We support this initiative because we recognize the important role that private security providers play in complex environments. While it is undeniably the role of governments to provide security within their jurisdictions, private security providers support those efforts in contexts where state capacity is limited. It is precisely in these complex environments – areas of weak or non-existent state capacity – that private security providers can facilitate vital efforts that are central to our foreign policy and security objectives. Although private security companies help safeguard U.S. government facilities and personnel, the bulk of their work is devoted to the critical tasks of protecting humanitarian organizations delivering essential food, water, and medicine; development organizations providing support for strategic sectors; and critical private sector investments. However, it is in these same complex environments that private security company activity, if not properly managed, can most easily contribute to further destabilization and adverse human rights impacts.
We have supported this initiative and will continue to do so because we believe it can play an important role in improving the standards for, and conduct of, private security companies operating in complex environments. This is imperative because, while we do our best to ensure responsible conduct by those PSCs which we contract and supervise, misconduct by other PSCs can sour public perceptions and undermine the positive impact of all PSCs. The United States believes that the principle method for regulating this sector must be through responsible, domestic legislation and regulation. That said, we also believe that multistakeholder initiatives like the ICoC, can and do play an important role in raising industry standards and encouraging the development of effective regulations by facilitating shared learning, monitoring performance, identifying best practices, and facilitating the resolution of complaints.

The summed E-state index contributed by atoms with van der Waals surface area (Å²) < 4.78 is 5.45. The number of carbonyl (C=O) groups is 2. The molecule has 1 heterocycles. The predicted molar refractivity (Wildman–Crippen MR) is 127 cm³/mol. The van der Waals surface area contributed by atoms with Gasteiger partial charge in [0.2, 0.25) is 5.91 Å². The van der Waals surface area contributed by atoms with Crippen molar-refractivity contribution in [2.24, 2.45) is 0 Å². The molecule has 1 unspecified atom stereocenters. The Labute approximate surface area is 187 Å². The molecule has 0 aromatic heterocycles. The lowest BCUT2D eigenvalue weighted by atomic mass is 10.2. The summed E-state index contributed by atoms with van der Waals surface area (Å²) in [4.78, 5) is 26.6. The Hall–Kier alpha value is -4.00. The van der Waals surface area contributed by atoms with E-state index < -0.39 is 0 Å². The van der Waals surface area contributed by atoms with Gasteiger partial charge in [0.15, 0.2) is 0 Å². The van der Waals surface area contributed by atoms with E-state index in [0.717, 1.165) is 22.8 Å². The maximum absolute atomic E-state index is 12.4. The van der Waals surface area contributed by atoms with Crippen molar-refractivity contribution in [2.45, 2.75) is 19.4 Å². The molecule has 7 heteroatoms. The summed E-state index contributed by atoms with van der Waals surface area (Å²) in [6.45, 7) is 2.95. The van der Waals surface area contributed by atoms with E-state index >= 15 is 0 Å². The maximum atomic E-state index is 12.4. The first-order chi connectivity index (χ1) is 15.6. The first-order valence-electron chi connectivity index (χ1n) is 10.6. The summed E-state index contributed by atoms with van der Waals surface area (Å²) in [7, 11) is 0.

This association, together with the ongoing development of international standards, will breathe life into the Code by creating an effective and independent governance mechanism that will promote respect for and adherence to the human rights principles and the law of armed conflict set forth in the Code. We see this as an important sector-specific development in-line and consistent with the UN Guiding Principles on Business and Human Rights and the OECD Guidelines for Multinational Enterprises. Through the adoption and implementation of standards based on the Code, companies are required to develop systems and policies to ensure proper due diligence, impact assessment, and grievance mechanisms. That is the starting point. Beyond that, the companies that become members of this Association are also committing to on-going reporting to, and monitoring by, the Association, as well as its facilitation of the resolution of complaints. These are meaningful commitments that can produce real results, and the companies that join this Association – especially those that have been involved in its development and committed to joining it from the start – should be commended for their leadership. The civil society organizations that have become founding members also deserve recognition for their willingness to participate in and lend their expertise to a process designed to build trust and constructive engagement among stakeholders that don’t always see eye-to-eye.
In closing, the United States is honored to be a founding member of this initiative. There is much that remains to be done, and the soon-to-be introduced individuals who will make up the first Board of Directors all deserve our support… and probably our prayers! Though the challenges may be daunting, we should be proud of and motivated by the fantastic work that has been done to date. The United States will continue to work constructively to build on that success and ensure that this initiative demonstrates the potential of dedicated, well-intentioned companies, states, and non-governmental organizations to work together to effect meaningful change on the ground.